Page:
SAN FRANCISCO --
( ATHR) said it will escape some of the sting of the economic slowdown in the current quarter, thanks to a slew of new products.
The Santa Clara, Calif., company provided a financial forecast on Monday that, while hardly rosy, was brighter than those made in recent days by other chip firms, sending its stock up nearly 7% to $17.24 in extended trading.
"We, like others in the semiconductor industry, face strong economic headwinds in the coming quarter and are cautious in our outlook," finance chief Jack Lazar said in a post-earnings conference call Monday.
But Lazar added later: "We do have some pretty good things happening here as far as product cycles that we think are pretty independent of the overall economy."
Technically, Atheros' forecasted revenue range of $131.2 million to $138.1 million is below Wall Street expectations of $145 million.
But as has been the case with just about every chip firm reporting earnings in recent weeks, investors appear to assume the average analyst estimates for the fourth quarter are too high, and are more focused on how sharply sales will decline in the next three months.
Atheros said sales will be flat to down 5% sequentially, compared to the double-digit percentage drops predicted by other chipmakers recently including
And Atheros said its gross profit margin might even increase sequentially, with the company projecting a range of 49% to 50%, vs. 49.4% in the third quarter.
Atheros said EPS in the current quarter will range between 36 cents and 40 cents, compared to 38 cents expected by analysts, though Atheros noted that the guidance includes a tax benefit of roughly $2.8 million.
One new product helping Atheros weather the weakening economy is its line of wireless networking chips for consumer electronics, such as cell phones and a forthcoming video gaming gadget. Atheros said it will begin to ship its Rocm family of chips in volume during the fourth quarter, boosting sales in its consumer business.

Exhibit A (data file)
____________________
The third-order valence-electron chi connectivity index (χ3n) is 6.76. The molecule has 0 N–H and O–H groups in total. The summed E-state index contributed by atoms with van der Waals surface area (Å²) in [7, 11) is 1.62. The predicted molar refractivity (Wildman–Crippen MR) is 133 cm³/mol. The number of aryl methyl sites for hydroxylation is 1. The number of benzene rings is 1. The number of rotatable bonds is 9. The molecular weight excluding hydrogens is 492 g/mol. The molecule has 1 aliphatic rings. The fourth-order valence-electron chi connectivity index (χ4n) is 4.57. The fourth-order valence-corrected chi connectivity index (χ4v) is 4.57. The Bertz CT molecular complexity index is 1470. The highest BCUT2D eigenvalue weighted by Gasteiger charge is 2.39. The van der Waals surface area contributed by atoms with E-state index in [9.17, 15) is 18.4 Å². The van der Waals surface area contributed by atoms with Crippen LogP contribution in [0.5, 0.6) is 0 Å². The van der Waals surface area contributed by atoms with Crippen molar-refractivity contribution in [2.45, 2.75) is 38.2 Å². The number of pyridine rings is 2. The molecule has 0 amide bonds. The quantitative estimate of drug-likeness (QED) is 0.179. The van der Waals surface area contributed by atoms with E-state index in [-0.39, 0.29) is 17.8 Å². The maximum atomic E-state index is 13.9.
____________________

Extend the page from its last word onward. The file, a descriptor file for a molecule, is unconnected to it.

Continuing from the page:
Atheros also announced a new line of WiFi chips for PCs on Monday that it believes will help it gain market share in the fast-growing netbook and low-cost laptop PC business. The new chips are based on the latest 802.11 N standard, but offer a more limited set of features than high-end 802.11 N products, allowing Atheros to sell it at a lower price.
CEO Craig Barratt said the focus on value could prove popular with customers in tough economic times.
Of course, there is a risk that the new lower-priced WiFi chips might steal sales from Atheros' own more expensive products. Asked about that potential during Monday's conference call, Barratt said the new chips were less a threat than an opportunity to expand the overall market.
Atheros competes with chip heavyweights
in the market for wireless networking chips.
Atheros' stock has fallen nearly 50% in the past three months.
The company said its business selling chips for the wireless home routers available in retail stores and through telecommunications carriers will weaken in the current quarter.
For the three months ended Sept. 30, Atheros said sales increased 30% year-over-year to $138.1 million, in line with analyst expectations.
Atheros posted net income of $10.1 million, or 16 cents a share, in the third quarter, vs. net income of $9.67 million, or 16 cents a share, at this time last year.
Excluding stock compensation expenses, as well as a $4.3 million investment impairment, Atheros said it earned 37 cents a share.
Analysts polled by Thomson Reuters were looking for 35 cents a share, excluding the stock option compensation expenses, and presumably, the investment impairment charge.